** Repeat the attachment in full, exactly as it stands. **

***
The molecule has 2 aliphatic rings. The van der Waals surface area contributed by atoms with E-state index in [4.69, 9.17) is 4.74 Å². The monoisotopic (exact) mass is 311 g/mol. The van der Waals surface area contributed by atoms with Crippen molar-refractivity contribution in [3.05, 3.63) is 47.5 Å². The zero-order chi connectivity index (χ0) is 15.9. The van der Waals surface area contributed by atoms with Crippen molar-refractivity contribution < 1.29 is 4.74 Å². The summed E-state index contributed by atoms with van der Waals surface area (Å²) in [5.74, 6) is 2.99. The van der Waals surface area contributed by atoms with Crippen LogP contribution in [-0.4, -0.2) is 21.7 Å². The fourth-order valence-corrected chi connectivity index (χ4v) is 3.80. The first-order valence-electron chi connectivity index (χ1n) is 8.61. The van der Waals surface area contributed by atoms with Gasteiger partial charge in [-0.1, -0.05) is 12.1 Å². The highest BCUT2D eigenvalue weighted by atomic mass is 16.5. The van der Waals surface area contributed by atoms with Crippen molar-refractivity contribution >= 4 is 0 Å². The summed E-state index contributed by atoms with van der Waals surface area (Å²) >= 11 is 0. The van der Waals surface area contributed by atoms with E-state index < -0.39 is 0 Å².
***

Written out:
The molecule has 2 aliphatic rings. The van der Waals surface area contributed by atoms with E-state index in [4.69, 9.17) is 4.74 Å². The monoisotopic (exact) mass is 311 g/mol. The van der Waals surface area contributed by atoms with Crippen molar-refractivity contribution in [3.05, 3.63) is 47.5 Å². The zero-order chi connectivity index (χ0) is 15.9. The van der Waals surface area contributed by atoms with Crippen molar-refractivity contribution < 1.29 is 4.74 Å². The summed E-state index contributed by atoms with van der Waals surface area (Å²) in [5.74, 6) is 2.99. The van der Waals surface area contributed by atoms with Crippen LogP contribution in [-0.4, -0.2) is 21.7 Å². The fourth-order valence-corrected chi connectivity index (χ4v) is 3.80. The first-order valence-electron chi connectivity index (χ1n) is 8.61. The van der Waals surface area contributed by atoms with Gasteiger partial charge in [-0.1, -0.05) is 12.1 Å². The highest BCUT2D eigenvalue weighted by atomic mass is 16.5. The van der Waals surface area contributed by atoms with Crippen molar-refractivity contribution >= 4 is 0 Å². The summed E-state index contributed by atoms with van der Waals surface area (Å²) >= 11 is 0. The van der Waals surface area contributed by atoms with E-state index < -0.39 is 0 Å².